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Sen. Marco Rubio says family leave shouldn't be a "bankruptcy-inducing event"

Sen. Rubio on new bill for paid family leave
Sen. Marco Rubio on new bill for paid family leave, election security funding 06:14

Sen. Marco Rubio says that going on leave from work to care for a family member should not be "bankruptcy-inducing event," as many workers across the country are forced to choose between taking a paycheck or spending time with their newborn children. 

Rubio, along with Rep. Ann Wagner, R-Missouri, plan to introduce the Economic Security for New Parents Act in the Senate on Thursday to help parents get two months of paid leave, offset by funds from their future Social Security benefits. It would be the first new leave option for families since the Family and Medical Leave Act (FMLA) of 1993. That law ensures 12 weeks of unpaid leave for those seeking to care for a family member. 

Under Rubio's bill, employees would then delay taking their Social Security benefit for three to six months when they reach retirement age. 

"There's nothing we can do for our children that's better than allowing their parents to spend more time and be more involved in their lives, especially from their early days," Rubio told "CBS This Morning" on Thursday. 

He added, "I think it's wrong and we've all seen this -- people that work somewhere, and they have a child and after more than two weeks of a caesarean section or three weeks of giving birth, they have to hurry back to work because they can't afford to miss one paycheck." He said it was "startling" to hear how many first-time parents are forced to go on public assistance out of our fear they'd lose their jobs.

Rubio told CBS that while he'd prefer funding for the leave to come from the private sector instead of through Social Security, "only 1 out of 10" employees have the ability to get their employers to cover paid leave. 

"If somebody has a better idea were open to it, if they have a better idea that doesn't raise taxes we're all open for it, but I can tell you this is a real problem," Rubio said. "If we are serious about helping our children, it begins from the day they are born."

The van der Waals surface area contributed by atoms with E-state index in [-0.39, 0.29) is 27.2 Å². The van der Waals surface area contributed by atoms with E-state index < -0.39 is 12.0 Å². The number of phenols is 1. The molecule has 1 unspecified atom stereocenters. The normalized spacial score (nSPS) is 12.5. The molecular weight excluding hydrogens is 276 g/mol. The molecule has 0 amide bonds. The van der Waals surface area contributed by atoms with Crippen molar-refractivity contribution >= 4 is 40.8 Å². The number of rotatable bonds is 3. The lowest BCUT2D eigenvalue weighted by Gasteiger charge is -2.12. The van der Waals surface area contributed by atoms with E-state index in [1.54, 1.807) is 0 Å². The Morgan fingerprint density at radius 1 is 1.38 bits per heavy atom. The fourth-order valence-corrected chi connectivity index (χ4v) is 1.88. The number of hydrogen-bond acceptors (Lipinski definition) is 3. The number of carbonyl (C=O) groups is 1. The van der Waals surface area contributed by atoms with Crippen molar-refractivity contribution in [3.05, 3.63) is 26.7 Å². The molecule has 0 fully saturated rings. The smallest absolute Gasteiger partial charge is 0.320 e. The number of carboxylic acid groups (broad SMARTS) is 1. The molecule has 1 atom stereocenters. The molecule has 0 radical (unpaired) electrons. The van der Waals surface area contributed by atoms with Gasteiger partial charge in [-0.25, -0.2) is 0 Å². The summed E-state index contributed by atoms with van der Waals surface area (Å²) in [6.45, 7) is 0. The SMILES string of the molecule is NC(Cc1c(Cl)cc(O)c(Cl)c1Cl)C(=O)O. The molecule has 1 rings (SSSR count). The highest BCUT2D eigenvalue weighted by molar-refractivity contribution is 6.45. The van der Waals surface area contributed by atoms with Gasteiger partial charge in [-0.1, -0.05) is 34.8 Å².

"What we're doing is giving people an option," he added. "No one is required to do this, but everyone will have the option of saying, 'I'm going to take some of my benefits,' these are your benefits, not anybody else's, and take a portion of that earlier because I need that money now."

Meanwhile, as President Trump continues to push his own attorney general to end the ongoing Russia probe, Rubio told "CBS This Morning" that what he's focused on now is paid family leave, and is not going to "spend my time here in the U.S. Senate waking up every morning and responding to some tweet everyday."

Sen. Rubio: "Not going to spend my time" responding to Trump tweets each morning 01:04

He noted, however, that after Republicans defeated an effort to provide additional funding for election security ahead of the 2018 midterm elections, that states "wouldn't even know what" to spend funding on if the measure had passed. 

"We've already provided a ton of money on election security," Rubio said. 

He added, "The money we've already appropriated is money that was based on professional assessment of what the needs were from a national level. If an additional amount is necessary in the future, we will provide it, but there's no outcry from states saying they need more money. They haven't even begun to spend the money they have now."

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